Occupy Fresno et al v. County of Fresno et al, No. 1:2011cv01894 - Document 41 (E.D. Cal. 2011)

Court Description: ORDER Denying Motion for Reconsideration and setting Briefing Schedule. signed by Chief Judge Anthony W. Ishii on 12/2/11. (Nazaroff, H)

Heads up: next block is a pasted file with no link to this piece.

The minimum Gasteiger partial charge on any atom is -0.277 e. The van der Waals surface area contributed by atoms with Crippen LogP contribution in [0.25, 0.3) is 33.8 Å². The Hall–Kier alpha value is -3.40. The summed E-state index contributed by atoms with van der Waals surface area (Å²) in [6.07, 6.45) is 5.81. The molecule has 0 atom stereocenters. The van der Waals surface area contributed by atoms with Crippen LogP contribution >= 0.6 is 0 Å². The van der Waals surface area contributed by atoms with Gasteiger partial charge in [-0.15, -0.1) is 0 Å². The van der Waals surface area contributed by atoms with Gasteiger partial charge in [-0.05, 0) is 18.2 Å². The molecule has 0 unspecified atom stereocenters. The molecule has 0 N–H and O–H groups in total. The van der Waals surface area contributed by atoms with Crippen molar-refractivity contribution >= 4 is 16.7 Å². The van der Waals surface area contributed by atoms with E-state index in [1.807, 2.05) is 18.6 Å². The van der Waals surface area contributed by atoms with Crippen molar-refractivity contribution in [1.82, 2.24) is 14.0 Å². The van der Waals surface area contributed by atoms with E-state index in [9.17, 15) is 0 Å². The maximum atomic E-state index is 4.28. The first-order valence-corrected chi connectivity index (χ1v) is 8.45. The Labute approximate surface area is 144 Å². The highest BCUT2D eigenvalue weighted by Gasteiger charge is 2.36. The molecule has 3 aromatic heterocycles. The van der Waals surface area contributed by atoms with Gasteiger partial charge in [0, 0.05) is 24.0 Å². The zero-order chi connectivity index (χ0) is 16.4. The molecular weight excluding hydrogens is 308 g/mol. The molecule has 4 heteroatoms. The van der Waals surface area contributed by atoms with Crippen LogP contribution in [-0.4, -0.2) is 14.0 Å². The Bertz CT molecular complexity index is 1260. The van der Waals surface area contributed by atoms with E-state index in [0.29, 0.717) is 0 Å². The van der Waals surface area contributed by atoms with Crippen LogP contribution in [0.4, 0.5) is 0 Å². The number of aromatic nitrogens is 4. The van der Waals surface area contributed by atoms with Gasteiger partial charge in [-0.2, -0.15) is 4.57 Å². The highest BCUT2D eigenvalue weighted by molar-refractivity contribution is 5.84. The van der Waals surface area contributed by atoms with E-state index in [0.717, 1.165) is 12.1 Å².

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Occupy Fresno et al v. County of Fresno et al Doc. 41 1 2 3 4 5 6 7 IN THE UNITED STATES DISTRICT COURT FOR THE 8 EASTERN DISTRICT OF CALIFORNIA 9 10 11 12 13 14 15 OCCUPY FRESNO, et al., 1:11-CV-1984 AWI-BAM ) ) Plaintiffs, ) ) v. ) ) COUNTY OF FRESNO, et al., ) ) Defendants. ) ) ____________________________________) ORDER ON MOTION FOR RECONSIDERATION OF DENIAL OF MOTION FOR A TEMPORARY RESTRAINING ORDER (Doc. 37) 16 17 BACKGROUND 18 Currently pending before the court is Plaintiffs’ motion for reconsideration of the court’s 19 denial of Plaintiffs’ motion for a temporary restraining order. See Court’s Docket, Doc. No. 37. 20 In their motion, Plaintiffs request that the court reconsider and reverse its denial of Plaintiffs’ 21 “Motion for a Temporary Restraining Order During Pendency of Motion for Preliminary 22 Injunction” (“Third Motion for TRO”). See id. at Doc. No. 33. Defendants have filed an 23 opposition, to which Plaintiffs have already replied. See id. at Doc. Nos. 38, 39. Having 24 considered the moving papers, the court will deny the motion for reconsideration for the reasons 25 set forth below. 26 27 28 Dockets.Justia.com 1 LEGAL STANDARD 2 The court has discretion to reconsider and vacate a prior order. See Navajo Nation v. 3 Confederated Tribes and Bands of the Yakama Indian Nation, 331 F.3d 1041, 1046 (9th Cir. 4 2003); Kona Enter., Inc. v. Estate of Bishop, 229 F.3d 877, 883 (9th Cir. 2000). 5 “Reconsideration is indicated in the face of the existence of new evidence, an intervening change 6 in the law, or as necessary to prevent manifest injustice.” Navajo Nation, 331 F.3d at 1046 7 (citing Mustafa v. Clark County Sch. Dist., 157 F.3d 1169, 1178-79 (9th Cir. 1998)). Motions for 8 reconsideration are disfavored, however, and are not the place for parties to make new arguments 9 not raised in their original briefs. Zimmerman v. City of Oakland, 255 F.3d 734, 740 (9th Cir. 10 2001); Kona, 229 F.3d at 890. Reconsideration is “not to be used to ask the court ‘to rethink 11 what it had already thought through - rightly or wrongly.’” United States v. Rezzonico, 32 12 F.Supp.2d 1112, 1116 (D. Ariz.1998) (quoting Above the Belt, Inc. v. Mel Bohannon Roofing, 13 Inc., 99 F.R.D. 99, 101 (E.D. Va. 1983)). In this District, reconsideration is governed by Local 14 Rule 230(j), which requires a party to set forth “new or different facts or circumstances claimed 15 to exist which did not exist or were not shown upon such prior motion, or what other grounds 16 exist for the motion.” Local Rule 230(j). 17 FACTS 18 This is a civil rights action brought by Plaintiffs pursuant to 42 U.S.C. § 1983 19 challenging local ordinances requiring a permit to hold a public meeting in Courthouse Park, and 20 making it unlawful to lodge, camp, or otherwise loiter in the park between the hours of 12 a.m. 21 and 6 a.m. See Fresno County Ordinances §§ 13.20.020, 13.20.030, 13.20.060, and 13.24.010. 22 Plaintiffs are participants in a local movement known as “Occupy Fresno,” which is aligned with 23 the ongoing “Occupy Wall Street” demonstrations focusing on various economic and social 24 justice issues. Plaintiffs contend that Defendants’ actions to enforce the challenged ordinances, 25 including making arrests and ordering demonstrators to disperse from the park, violate the 26 constitutional freedoms of people engaged in protected assembly and speech and have a chilling 27 28 2 1 effect on their expressive and associational activities. Plaintiffs contend that the ordinances 2 interfere with their Right to Peaceably Assemble, the Right of Speech, Right to Petition the 3 Government for a Redress of Grievances, and the Right to Due Process. On November 13, 2011, 4 Plaintiffs filed an ex parte motion for a temporary restraining order, declaratory relief, and 5 preliminary injunction against Defendants. On November 15, 2011, the Court denied the motion 6 for temporary restraining order without prejudice, and set a briefing schedule for the motion for 7 preliminary injunction. See Court’s Docket Doc. No. 26. On November 17, 2011, Plaintiffs 8 filed a “Renewed Motion for Temporary Restraining Order, Declaratory Relief, and Preliminary 9 Injunction” (the “Renewed Motion”). See id. Doc. No. 29. On November 21, 2011, Plaintiffs 10 filed a First Amended Complaint (“FAC”). See id. Doc. No. 31. On November 22, 2011, 11 Plaintiffs filed the Third Motion for TRO. See id. Doc. No. 33. The court denied the Renewed 12 Motion and the Third Motion for TRO, but deemed the Third Motion for TRO to be the 13 operative motion for preliminary injunction and directed the parties to proceed with the prior 14 preliminary injunction briefing schedule. See id. Doc. No. 36. Plaintiffs seek reconsideration of 15 the court’s Order on the Third Motion for TRO. 16 17 DISCUSSION Plaintiffs’ argument is two-fold. First, they claim they are entitled to reconsideration of 18 the denial of the temporary restraining order because they have presented new facts of continuing 19 harm. Second, Plaintiffs contend that the court committed an error of law by failing to discuss 20 the relevant test for a temporary restraining order in its prior Order.1 21 1 27 In their Reply brief, Plaintiffs raise a third argument: that the court erred by finding that the filing of the FAC rendered the Renewed Motion moot. Plaintiffs contend that the FAC restated the same facts as the Complaint, along with additional facts, and merely deleted claims regarding damages, such that the claims supporting the Renewed Motion were “brought forward” into the FAC. Court’s Docket, Doc. No. 39 at 4. While this may be true, it does not change the fact that the “amended complaint supersedes the original, the latter being treated thereafter as non-existent.” Loux v. Rhay, 375 F.2d 55, 57 (9th Cir. 1967). The court denied the Renewed Motion to clarify the procedural posture of this case and to ensure that all pending motions referred to the operative complaint (the FAC), “without reference to the prior or superseded pleading.” Local Rule 15-220. Plaintiffs, moreover, appear to concede that their Third Motion for TRO took the place of the Renewed Motion, because they “have now narrowed the request 28 3 22 23 24 25 26 1 In their original Complaint and first motion for a temporary restraining order, Plaintiffs 2 alleged that Defendants were arresting or ordering to disperse persons engaged in constitutionally 3 protected speech, assembly, expressive conduct, and association as part of a 24-hour vigil in 4 Courthouse Park, for violations of local ordinances governing the use of the park. See Court’s 5 Docket, Doc. No. 13 at 5, 9; Doc. No. 29 at 2. Plaintiffs also alleged that the park had been 6 under constant law enforcement surveillance. See Decl. of Robert Navarro, Court’s Docket, 7 Doc. No. 13-2. In the Third Motion for TRO, Plaintiffs allege a continuation of the same facts. 8 Specifically, they contend that the arrests are ongoing and that the participants in the Occupy 9 Fresno movement are still being ordered to disperse from their peaceful assembly in Courthouse 10 Park, and are still being subjected to constant law enforcement presence and monitoring. The 11 relief sought in the Third Motion for TRO is also substantively identical to the relief sought by 12 the first two motions. Though Plaintiffs claim to have “narrowed” the temporary restraining 13 order in the Third Motion for TRO by adding an allowance for the issuance of citations to 14 persons in Courthouse Park, the core relief sought is the same as before - that Defendants be 15 enjoined from making further arrests or orders to disperse for violations of the public use 16 ordinances that Plaintiffs maintain are unconstitutional. See id. Doc. 13 at 3. 17 The court considered these facts when it denied Plaintiffs’ first motion for a temporary 18 restraining order and found that Plaintiffs had stated no reason why Defendants should not be 19 permitted to oppose Plaintiffs’ motion. The court then set a preliminary injunction briefing 20 schedule to allow Defendants to respond. If Plaintiffs were unhappy with the briefing schedule 21 entered by the court, they could have filed a motion shortening time or request for a new briefing 22 schedule. Instead, however, they filed two more motions for temporary restraining orders in 23 quick succession, relying on the same facts and seeking virtually the same relief. Plaintiffs’ 24 ongoing activities in Courthouse Park and Defendants’ response have remained unchanged. 25 26 27 28 and hereby renew the request for a TRO, although a much more limited TRO. . .” Court’s Docket, Doc. No. 33 at 3. 4 1 Plaintiffs have presented no new facts which did not exist, or were not shown upon the prior 2 motion, that would warrant reconsideration. 3 Plaintiffs further argue that the court failed to properly balance and weigh the factors for 4 granting a temporary restraining order. Pursuant to Rule 65(b) of the Federal Rules of Civil 5 Procedure, a temporary restraining order may be granted without notice to the adverse party only 6 if: 1) it clearly appears from specific facts shown by affidavit or verified complaint that 7 immediate and irreparable injury, loss or damage will result before the adverse party can be heard 8 in opposition, and 2) the applicant’s attorney certifies the reasons that notice should not be 9 required. A temporary restraining order serves the “underlying purpose of preserving the status 10 quo and preventing irreparable harm just so long as is necessary to hold a hearing and no longer.” 11 Granny Goose Foods, Inc. v. Brotherhood of Teamsters & Auto Truck Drivers, 415 U.S. 423, 12 439, 94 S. Ct. 1113 (1974). In this case, Plaintiffs’ original motion for a temporary restraining 13 order was denied because the factors for an ex parte order without briefing from Defendants was 14 not met under Rule 65(b). 15 Requests for temporary restraining orders which are not ex parte are governed by the 16 same general standards that govern issuance of a preliminary injunction. “The standard for 17 issuing a temporary restraining order is identical to the standard for issuing a preliminary 18 injunction.” Whitman v. Hawaiian Tug & Barge Corporation/Young Bros. Ltd. Salaried Pension 19 Plan, 27 F. Supp.2d 1225, 1228 (D. Haw. 1998); see also Stuhlbarg Intern. Sales Co., Inc. v. John 20 D. Brush and Co., Inc., 240 F.3d 832, 839 n. 7 (9th Cir.2001). Therefore, a party seeking a 21 temporary restraining order must demonstrate that the party is likely to succeed on the merits, 22 that the party is likely to suffer irreparable harm in the absence of preliminary relief, that the 23 balance of equities tips in the party’s favor, and that a temporary restraining order is in the public 24 interest. See Winter v. Natural Res. Def. Council, Inc., 555 U.S. 7, 20, 129 S.Ct. 365, 374 25 (2008); National Meat Ass'n v. Brown, 599 F.3d 1093, 1097 (9th Cir. 2010). In the Ninth 26 Circuit, the sliding-scale approach remains a viable alternative when applied as part of the four- 27 28 5 1 prong Winter test. Under this approach, “‘serious questions going to the merits’ and a balance of 2 hardships that tips sharply toward the plaintiff can support an issuance of a preliminary 3 injunction, so long as the plaintiff also shows that there is a likelihood of irreparable injury and 4 that the injunction is in the public interest.” Alliance for the Wild Rockies v. Cottrell, 632 F.3d 5 1127, 1135 (9th Cir. 2011). 6 Plaintiffs rightly point out that the court did not discuss the relevant factors for a 7 temporary restraining order in the Order denying the Third Motion for TRO. Therefore, the court 8 will make explicit what was implicit in the prior Order. In their pleadings and papers seeking a 9 temporary restraining order, Plaintiffs emphasize the irreparable harm and likelihood of success 10 factors.2 Plaintiffs are correct that irreparable harm generally is presumed if a violation of the 11 constitution is shown. See Goldies' Bookstore, Inc. v. Superior Court of the State of California, 12 739 F.2d 466, 472 (9th Cir. 1984). “The loss of First Amendment freedoms, even for minimal 13 periods of time, unquestionably constitutes irreparable injury.” Elrod v. Burns, 427 U.S. 347, 14 373 (1976). But the law governing First Amendment claims also requires careful consideration 15 of Defendants’ asserted interests and goals in enforcing the challenged ordinances. Under both 16 the California and federal Constitutions, “permissible restrictions on expression in public fora 17 must be content-neutral, be narrowly tailored to serve an important government interest, and 18 leave open ample alternative channels for the communication of the message.” Klein v. City of 19 San Clemente, 584 F.3d 1196, 1201-02 (9th Cir. 2009) (citing Kuba v. 1-A Agric. Ass’n, 387 20 F.3d 850, 856 (9th Cir. 2004)). Thus, the court cannot consider whether the ordinances are 21 constitutional without further briefing by both sides, and this is what the preliminary injunction 22 briefing schedule was designed to facilitate. Because the constitutionality of the challenged 23 ordinances is the cornerstone of both the irreparable harm alleged and the likelihood of success 24 on the merits in this case, the court could not reach the temporary injunction factors without 25 2 27 The other relevant factors were discussed in Plaintiffs’ first two motions for a temporary restraining order. Although the prior motions were made under a different operative complaint, the court considered the arguments made therein and incorporated in the Third Motion for TRO. 28 6 26 1 hearing from Defendants on these issues. Plaintiffs have failed to show any grounds for 2 reconsideration of the Order denying the Third Motion for TRO, and the court will deny the 3 motion. 4 The court is, however, cognizant of the fact that Plaintiffs are anxious to proceed with the 5 hearing on the preliminary injunction motion. The court will therefore expedite the reply 6 deadline and the hearing date on Plaintiffs’ motion for preliminary injunction, if Plaintiffs so 7 desire. 8 9 10 CONCLUSION AND ORDER Accordingly, the court ORDERS that: 1. 11 12 Restraining Order (Doc. No. 37) is DENIED; 2. 13 14 Defendants may file any opposition to Plaintiff’s motion for preliminary injunction by 4:00 p.m. on December 2, 2011; 3. 15 16 Plaintiffs’ Motion for Reconsideration of Denial of Motion for Temporary If they desire, Plaintiffs may file any reply or notice of intention not to reply by 1:00 p.m. on December 5, 2011; 4. If Plaintiffs’ reply or notice of intention not to reply is filed by 1:00 p.m. on 17 December 5, 2011, the court will hear Plaintiffs’ motion for preliminary 18 injunction on December 9, 2011 at 3:30 p.m. 19 20 5. In the alternative, Plaintiffs may adhere to the original briefing schedule set forth in the court’s November 17, 2011 Order. 21 22 IT IS SO ORDERED. 23 24 Dated: 0m8i78 December 2, 2011 CHIEF UNITED STATES DISTRICT JUDGE 25 26 27 28 7